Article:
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There is no better remedy for combating the short, cold days of winter than planning a family cruise vacation. For some reason, just looking at itineraries and ship diagrams is enough to lift the spirits. But before long what started as a fun search for your next family vacation quickly becomes a nightmare as data-overload sends you over the edge.
To help keep things in balance, Family Cruise Advisor has put together a few tips to help make the cruise buying process a little more user friendly.
Although price is a good motivator, value is a better indicator that a cruise will be a success.
Consider what is included in the cruise price.
When looking at price make sure you are comparing apples-to-apples. New ships typically have a higher price tag than slightly older ships.
Although Royal Caribbean International’s new Oasis-class ship Allure of the Seas has a lot of great features, pricing is significantly lower on Liberty of the Seas and her sisters in the Freedom-class. The cruise experience is almost the same: great kids programs, specialty restaurants, surf simulator, rock climbing wall, ice-skating rink, arcade, etc.
Speaking of Royal Caribbean, watch the size of the vessel you select. For example, there are many features that are not available on Monarch of the Seas due to her smaller size. This is an example of too much of a good thing. Savvy shoppers will notice some great cruise fares on Monarch of the Seas, but this ship does not have the bells and whistles found on the larger ships in the fleet.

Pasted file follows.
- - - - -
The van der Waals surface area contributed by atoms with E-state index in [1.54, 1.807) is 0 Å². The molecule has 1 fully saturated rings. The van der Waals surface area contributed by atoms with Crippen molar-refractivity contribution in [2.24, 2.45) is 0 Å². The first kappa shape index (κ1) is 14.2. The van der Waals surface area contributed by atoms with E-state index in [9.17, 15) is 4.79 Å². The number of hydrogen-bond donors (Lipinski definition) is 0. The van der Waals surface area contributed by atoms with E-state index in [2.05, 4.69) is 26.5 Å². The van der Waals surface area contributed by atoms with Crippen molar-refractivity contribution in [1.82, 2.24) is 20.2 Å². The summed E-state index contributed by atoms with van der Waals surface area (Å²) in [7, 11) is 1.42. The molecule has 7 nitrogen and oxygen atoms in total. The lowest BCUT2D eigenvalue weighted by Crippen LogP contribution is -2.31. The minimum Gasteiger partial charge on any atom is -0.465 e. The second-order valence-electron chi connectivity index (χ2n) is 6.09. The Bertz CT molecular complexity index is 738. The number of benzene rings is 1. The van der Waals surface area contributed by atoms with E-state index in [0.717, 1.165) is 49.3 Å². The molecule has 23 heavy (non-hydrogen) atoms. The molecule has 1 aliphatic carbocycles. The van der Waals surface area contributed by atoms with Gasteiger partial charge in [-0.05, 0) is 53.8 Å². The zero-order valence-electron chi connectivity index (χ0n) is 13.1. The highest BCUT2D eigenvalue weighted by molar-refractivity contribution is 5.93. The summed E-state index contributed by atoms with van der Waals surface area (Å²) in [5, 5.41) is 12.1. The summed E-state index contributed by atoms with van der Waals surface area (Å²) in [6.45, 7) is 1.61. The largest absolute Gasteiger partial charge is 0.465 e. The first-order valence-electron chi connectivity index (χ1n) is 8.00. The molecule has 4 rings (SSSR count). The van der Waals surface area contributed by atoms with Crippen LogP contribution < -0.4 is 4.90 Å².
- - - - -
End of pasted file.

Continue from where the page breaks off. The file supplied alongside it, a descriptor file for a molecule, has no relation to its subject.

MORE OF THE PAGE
When to spend money for a cruise on a new ship
Disney Cruise Line’s newest ship Disney Dream is fetching top dollar for a product that is completely different than Disney Magic and Disney Wonder. The updated technology and innovations on Disney Dream are well worth the additional investment in vacation dollars.
In most cases when cruising as a family, the ship is the destination. However, families must also consider where the ship sails. Popular family cruise destinations for 2011 are: Europe, Alaska, Mexico, and the Caribbean.
Depending on the age of your children and their tolerance for long flights, a realistic destination will become obvious. I say go for gold and head to Europe. But I am also the same person that took a three-month old baby on an six-hour flight to Hawaii.
A lot of people think that if they wait long enough, cruise lines will offer deep discounts. Although this could be the case, when traveling with a family it is better to plan ahead to avoid disappointment.
Remember that there is little risk to putting down a deposit in advance. In most cases (Disney concierge class suites exempt) deposits are refundable. Final payment is due 90 days before the cruise. Some travel agencies and cruise lines will guarantee the price, which means that if the cruise fare goes down before final payment, you are entitled to getting the lower price.